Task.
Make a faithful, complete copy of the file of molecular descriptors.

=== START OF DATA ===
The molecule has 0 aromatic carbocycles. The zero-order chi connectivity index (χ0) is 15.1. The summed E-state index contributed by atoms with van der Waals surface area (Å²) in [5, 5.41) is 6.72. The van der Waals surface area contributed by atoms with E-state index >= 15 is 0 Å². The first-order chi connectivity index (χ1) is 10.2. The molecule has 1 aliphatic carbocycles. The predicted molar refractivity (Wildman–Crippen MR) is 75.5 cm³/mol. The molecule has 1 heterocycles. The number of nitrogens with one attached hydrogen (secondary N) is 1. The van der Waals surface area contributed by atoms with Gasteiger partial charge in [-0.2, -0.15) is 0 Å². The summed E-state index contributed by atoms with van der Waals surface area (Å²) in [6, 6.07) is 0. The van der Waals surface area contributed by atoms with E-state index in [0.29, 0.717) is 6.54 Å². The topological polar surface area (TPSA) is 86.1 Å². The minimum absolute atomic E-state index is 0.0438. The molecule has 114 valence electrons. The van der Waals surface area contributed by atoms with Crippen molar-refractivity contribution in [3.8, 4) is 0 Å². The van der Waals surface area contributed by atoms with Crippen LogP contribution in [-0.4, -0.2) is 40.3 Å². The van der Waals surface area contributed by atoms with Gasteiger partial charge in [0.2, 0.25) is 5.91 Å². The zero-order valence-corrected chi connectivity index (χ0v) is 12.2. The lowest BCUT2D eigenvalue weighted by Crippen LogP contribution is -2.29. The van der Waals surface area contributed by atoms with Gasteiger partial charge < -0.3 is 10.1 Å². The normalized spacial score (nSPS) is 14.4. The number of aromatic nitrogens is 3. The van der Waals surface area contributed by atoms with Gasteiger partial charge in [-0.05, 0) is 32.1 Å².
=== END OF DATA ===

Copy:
The molecule has 0 aromatic carbocycles. The zero-order chi connectivity index (χ0) is 15.1. The summed E-state index contributed by atoms with van der Waals surface area (Å²) in [5, 5.41) is 6.72. The van der Waals surface area contributed by atoms with E-state index >= 15 is 0 Å². The first-order chi connectivity index (χ1) is 10.2. The molecule has 1 aliphatic carbocycles. The predicted molar refractivity (Wildman–Crippen MR) is 75.5 cm³/mol. The molecule has 1 heterocycles. The number of nitrogens with one attached hydrogen (secondary N) is 1. The van der Waals surface area contributed by atoms with Gasteiger partial charge in [-0.2, -0.15) is 0 Å². The summed E-state index contributed by atoms with van der Waals surface area (Å²) in [6, 6.07) is 0. The van der Waals surface area contributed by atoms with E-state index in [0.29, 0.717) is 6.54 Å². The topological polar surface area (TPSA) is 86.1 Å². The minimum absolute atomic E-state index is 0.0438. The molecule has 114 valence electrons. The van der Waals surface area contributed by atoms with Crippen molar-refractivity contribution in [3.8, 4) is 0 Å². The van der Waals surface area contributed by atoms with Crippen LogP contribution in [-0.4, -0.2) is 40.3 Å². The van der Waals surface area contributed by atoms with Gasteiger partial charge in [0.2, 0.25) is 5.91 Å². The zero-order valence-corrected chi connectivity index (χ0v) is 12.2. The lowest BCUT2D eigenvalue weighted by Crippen LogP contribution is -2.29. The van der Waals surface area contributed by atoms with Gasteiger partial charge < -0.3 is 10.1 Å². The normalized spacial score (nSPS) is 14.4. The number of aromatic nitrogens is 3. The van der Waals surface area contributed by atoms with Gasteiger partial charge in [-0.05, 0) is 32.1 Å².